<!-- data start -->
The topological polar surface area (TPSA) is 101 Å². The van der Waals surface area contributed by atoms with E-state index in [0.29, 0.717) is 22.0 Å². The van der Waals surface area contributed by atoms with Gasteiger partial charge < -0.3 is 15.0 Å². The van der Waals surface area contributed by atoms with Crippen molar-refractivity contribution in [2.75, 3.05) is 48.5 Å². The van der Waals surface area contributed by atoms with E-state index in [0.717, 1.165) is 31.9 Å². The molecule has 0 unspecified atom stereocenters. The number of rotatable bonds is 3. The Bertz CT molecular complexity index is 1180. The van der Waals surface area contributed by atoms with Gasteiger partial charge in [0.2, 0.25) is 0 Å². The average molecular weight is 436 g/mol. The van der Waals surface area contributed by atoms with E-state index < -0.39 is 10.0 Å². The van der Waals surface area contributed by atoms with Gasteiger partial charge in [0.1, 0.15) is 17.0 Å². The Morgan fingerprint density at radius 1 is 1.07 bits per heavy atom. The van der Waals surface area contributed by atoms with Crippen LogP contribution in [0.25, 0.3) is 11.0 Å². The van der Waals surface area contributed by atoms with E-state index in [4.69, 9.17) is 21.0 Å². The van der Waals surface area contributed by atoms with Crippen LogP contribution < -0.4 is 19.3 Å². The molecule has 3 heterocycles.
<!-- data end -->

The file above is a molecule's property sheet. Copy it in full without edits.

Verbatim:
The topological polar surface area (TPSA) is 101 Å². The van der Waals surface area contributed by atoms with E-state index in [0.29, 0.717) is 22.0 Å². The van der Waals surface area contributed by atoms with Gasteiger partial charge < -0.3 is 15.0 Å². The van der Waals surface area contributed by atoms with Crippen molar-refractivity contribution in [2.75, 3.05) is 48.5 Å². The van der Waals surface area contributed by atoms with E-state index in [0.717, 1.165) is 31.9 Å². The molecule has 0 unspecified atom stereocenters. The number of rotatable bonds is 3. The Bertz CT molecular complexity index is 1180. The van der Waals surface area contributed by atoms with Gasteiger partial charge in [0.2, 0.25) is 0 Å². The average molecular weight is 436 g/mol. The van der Waals surface area contributed by atoms with E-state index < -0.39 is 10.0 Å². The van der Waals surface area contributed by atoms with Gasteiger partial charge in [0.1, 0.15) is 17.0 Å². The Morgan fingerprint density at radius 1 is 1.07 bits per heavy atom. The van der Waals surface area contributed by atoms with Crippen LogP contribution in [0.25, 0.3) is 11.0 Å². The van der Waals surface area contributed by atoms with E-state index in [4.69, 9.17) is 21.0 Å². The van der Waals surface area contributed by atoms with Crippen LogP contribution < -0.4 is 19.3 Å². The molecule has 3 heterocycles.